Sunday, September 16, 2018

A Pennsylvanian in France and Germany, 1944-1945


I thought I would post something a little different today. I was going through some old pictures of mine and found some of my grandfather from WWII to show some relatives who had been asking about his service. Since having those discussions, I thought I would share a little bit about him here.

My grandfather, Francis F Stine, served in the 95th Infantry Division, 378th Infantry Regiment under Patton's Third Army. He was a Technician 4th Grade with one of the Division's 105mm artillery battalions. He received the Bronze Star while working in the fire control center. When I asked him about this, he remarked "Bah! They handed those out like candy!" and added that he was just doing his job (one of the most common remarks you hear from WWII vets). He wasn't all that impressed with that citation. But, what he was proud of was his service as a FOO for the battery. Because of this, he qualified for the Combat Infantry Badge. The Army forgot to give it to him, so he had to file for it with the War Department. Beyond that, and the interesting stuff he brought home, he never talked about the war. He was a notoriously quiet man, though he loved to laugh at my grandmother's dirty jokes.

Anyway, here are some of his pictures and items from his service you might find interesting.

95th "Victory" Division

The 95th was nicknamed the Iron Men of Metz for their actions in France 1944

Pappy, center, with his M3 Grease Gun, somewhere in Germany

Pappy, first standing row, 2nd from right. I don't know anything about this picture beyond him being in it. He brought back two large Nazi fags from the war, but neither of them seem to be the same size as the flag in this pic.

The citation

The Combat Infantry Badge for his service as an FOO

 Hope you enjoyed these pics! I would like to some day take pics of some of the other stuff he brought back, including his Luger pistol, and an SS dagger.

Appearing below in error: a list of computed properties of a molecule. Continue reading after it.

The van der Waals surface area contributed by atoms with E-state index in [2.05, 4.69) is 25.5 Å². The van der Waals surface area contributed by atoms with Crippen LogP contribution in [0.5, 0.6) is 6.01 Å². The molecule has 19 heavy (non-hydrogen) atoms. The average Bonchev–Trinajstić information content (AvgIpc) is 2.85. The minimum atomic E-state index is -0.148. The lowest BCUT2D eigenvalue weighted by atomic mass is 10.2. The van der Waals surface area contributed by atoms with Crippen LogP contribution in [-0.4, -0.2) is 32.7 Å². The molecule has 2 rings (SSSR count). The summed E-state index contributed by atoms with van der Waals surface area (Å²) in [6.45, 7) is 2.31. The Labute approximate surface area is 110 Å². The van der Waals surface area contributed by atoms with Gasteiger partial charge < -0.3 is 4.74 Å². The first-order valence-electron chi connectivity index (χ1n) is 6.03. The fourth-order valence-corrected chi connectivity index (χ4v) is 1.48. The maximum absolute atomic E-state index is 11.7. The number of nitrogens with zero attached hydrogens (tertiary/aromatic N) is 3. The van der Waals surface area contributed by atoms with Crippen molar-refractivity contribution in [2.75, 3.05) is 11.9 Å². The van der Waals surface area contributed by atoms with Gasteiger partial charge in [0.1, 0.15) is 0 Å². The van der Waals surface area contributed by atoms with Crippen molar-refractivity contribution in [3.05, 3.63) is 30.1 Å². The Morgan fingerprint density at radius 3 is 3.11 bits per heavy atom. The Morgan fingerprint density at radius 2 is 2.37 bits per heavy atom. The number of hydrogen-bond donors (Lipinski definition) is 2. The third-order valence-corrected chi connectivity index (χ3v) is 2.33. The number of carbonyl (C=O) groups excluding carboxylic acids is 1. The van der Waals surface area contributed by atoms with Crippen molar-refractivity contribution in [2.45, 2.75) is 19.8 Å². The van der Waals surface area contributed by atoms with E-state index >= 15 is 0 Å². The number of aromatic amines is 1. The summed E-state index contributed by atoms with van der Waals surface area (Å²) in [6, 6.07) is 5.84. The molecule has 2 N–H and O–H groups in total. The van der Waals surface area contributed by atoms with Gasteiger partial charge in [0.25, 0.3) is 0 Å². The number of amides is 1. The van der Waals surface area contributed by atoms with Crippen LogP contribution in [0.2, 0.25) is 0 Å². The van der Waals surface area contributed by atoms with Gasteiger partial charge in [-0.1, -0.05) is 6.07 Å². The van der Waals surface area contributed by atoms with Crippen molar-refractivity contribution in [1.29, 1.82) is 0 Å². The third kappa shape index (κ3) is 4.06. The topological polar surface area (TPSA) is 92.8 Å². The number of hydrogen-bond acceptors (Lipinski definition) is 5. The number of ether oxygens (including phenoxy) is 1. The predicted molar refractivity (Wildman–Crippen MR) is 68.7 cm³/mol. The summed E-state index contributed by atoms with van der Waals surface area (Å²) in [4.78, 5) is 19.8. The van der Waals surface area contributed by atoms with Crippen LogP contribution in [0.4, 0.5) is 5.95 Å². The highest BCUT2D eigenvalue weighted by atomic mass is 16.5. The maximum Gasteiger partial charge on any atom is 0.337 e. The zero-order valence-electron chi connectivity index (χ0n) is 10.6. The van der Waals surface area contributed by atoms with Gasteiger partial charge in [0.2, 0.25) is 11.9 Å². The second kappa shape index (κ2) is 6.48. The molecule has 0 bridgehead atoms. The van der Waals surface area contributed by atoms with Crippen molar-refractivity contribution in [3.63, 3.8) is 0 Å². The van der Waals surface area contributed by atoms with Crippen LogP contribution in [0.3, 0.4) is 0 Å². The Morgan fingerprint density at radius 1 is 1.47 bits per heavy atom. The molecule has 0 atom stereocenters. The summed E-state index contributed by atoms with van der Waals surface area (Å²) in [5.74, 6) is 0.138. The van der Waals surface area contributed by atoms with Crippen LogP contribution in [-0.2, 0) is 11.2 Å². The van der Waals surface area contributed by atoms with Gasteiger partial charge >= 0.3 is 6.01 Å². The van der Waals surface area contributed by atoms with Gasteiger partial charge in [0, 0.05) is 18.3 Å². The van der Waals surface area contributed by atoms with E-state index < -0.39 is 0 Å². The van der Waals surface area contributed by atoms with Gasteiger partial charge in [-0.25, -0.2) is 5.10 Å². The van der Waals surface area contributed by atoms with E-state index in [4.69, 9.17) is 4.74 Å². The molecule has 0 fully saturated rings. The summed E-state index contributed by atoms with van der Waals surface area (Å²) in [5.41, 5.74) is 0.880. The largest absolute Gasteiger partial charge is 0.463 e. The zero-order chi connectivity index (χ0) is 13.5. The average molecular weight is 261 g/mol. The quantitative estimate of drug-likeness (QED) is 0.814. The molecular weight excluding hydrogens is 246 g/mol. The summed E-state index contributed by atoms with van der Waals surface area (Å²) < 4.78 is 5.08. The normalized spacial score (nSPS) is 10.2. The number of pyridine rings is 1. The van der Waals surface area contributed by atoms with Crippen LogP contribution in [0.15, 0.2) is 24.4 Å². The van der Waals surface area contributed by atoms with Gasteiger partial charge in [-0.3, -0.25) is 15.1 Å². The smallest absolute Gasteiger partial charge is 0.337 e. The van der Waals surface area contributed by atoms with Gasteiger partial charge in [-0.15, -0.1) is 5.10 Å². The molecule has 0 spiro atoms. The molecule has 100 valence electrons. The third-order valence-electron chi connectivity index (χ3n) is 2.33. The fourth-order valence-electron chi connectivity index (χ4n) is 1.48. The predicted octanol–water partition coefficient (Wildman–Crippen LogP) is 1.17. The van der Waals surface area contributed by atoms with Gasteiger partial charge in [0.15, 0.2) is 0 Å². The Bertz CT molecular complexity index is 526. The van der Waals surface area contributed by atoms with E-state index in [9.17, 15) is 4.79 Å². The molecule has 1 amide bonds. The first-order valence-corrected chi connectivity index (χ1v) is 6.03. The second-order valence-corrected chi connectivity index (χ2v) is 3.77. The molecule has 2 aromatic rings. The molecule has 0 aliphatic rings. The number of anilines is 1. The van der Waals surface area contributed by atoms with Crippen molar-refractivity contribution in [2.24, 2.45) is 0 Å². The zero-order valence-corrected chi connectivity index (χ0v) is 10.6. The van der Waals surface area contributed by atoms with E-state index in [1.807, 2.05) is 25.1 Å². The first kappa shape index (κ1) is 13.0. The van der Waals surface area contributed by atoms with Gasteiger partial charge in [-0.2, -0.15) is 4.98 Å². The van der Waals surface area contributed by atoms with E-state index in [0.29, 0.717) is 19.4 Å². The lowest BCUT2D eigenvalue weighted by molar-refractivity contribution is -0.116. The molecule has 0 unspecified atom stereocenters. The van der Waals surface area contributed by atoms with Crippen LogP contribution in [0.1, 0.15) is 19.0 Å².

Wednesday, September 12, 2018

15mm Kursk Preview for Barrage 2018...

Hello everyone! I recently ran a test game using my newly painted 15mm late war German and Soviet minis. The minis are all from Battlefront (FoW) and plastic. I painted two platoons of Panzergrenadiers with halftracks and a company command team, and a Soviet rifle platoon with two 57mm Zis-2 AT Guns and a Maxim HMG team, plus company command team. The Germans are painted to represent the Grossdeutschland division.

The scenario I ran is a test for the game I will be running at Barrage in Havre De Grace Maryland September 28-29. The convention will be covered by the members of Army Group York, such as yours truly, who bring you Little Wars TV! If you're in the area, come on out!

The scenario is an assault towards the Psel river by the Grossdeutschland division during Operation Citadel. The game will feature the forward elements of a Panzergrenadier company supported by mortars and HMGs against a Soviet rifle platoon hastily dug in along two low sets of hills anchored by a farm and a village.

The test game went will and will only require a little tweaking to balance the game. I will be writing up a full report once the convention is over and leading up to that, I will posting about some of the ways you can run big multi player games of Disposable Heroes II. For now, here are some teaser shots of the test game. Buildings are the excellent kits by Things from the Basement. Lovely little kits from their Eastern Front 15mm range. I hope to post a more full review of them as well.


Thursday, August 9, 2018

15mm Tank Battle Demo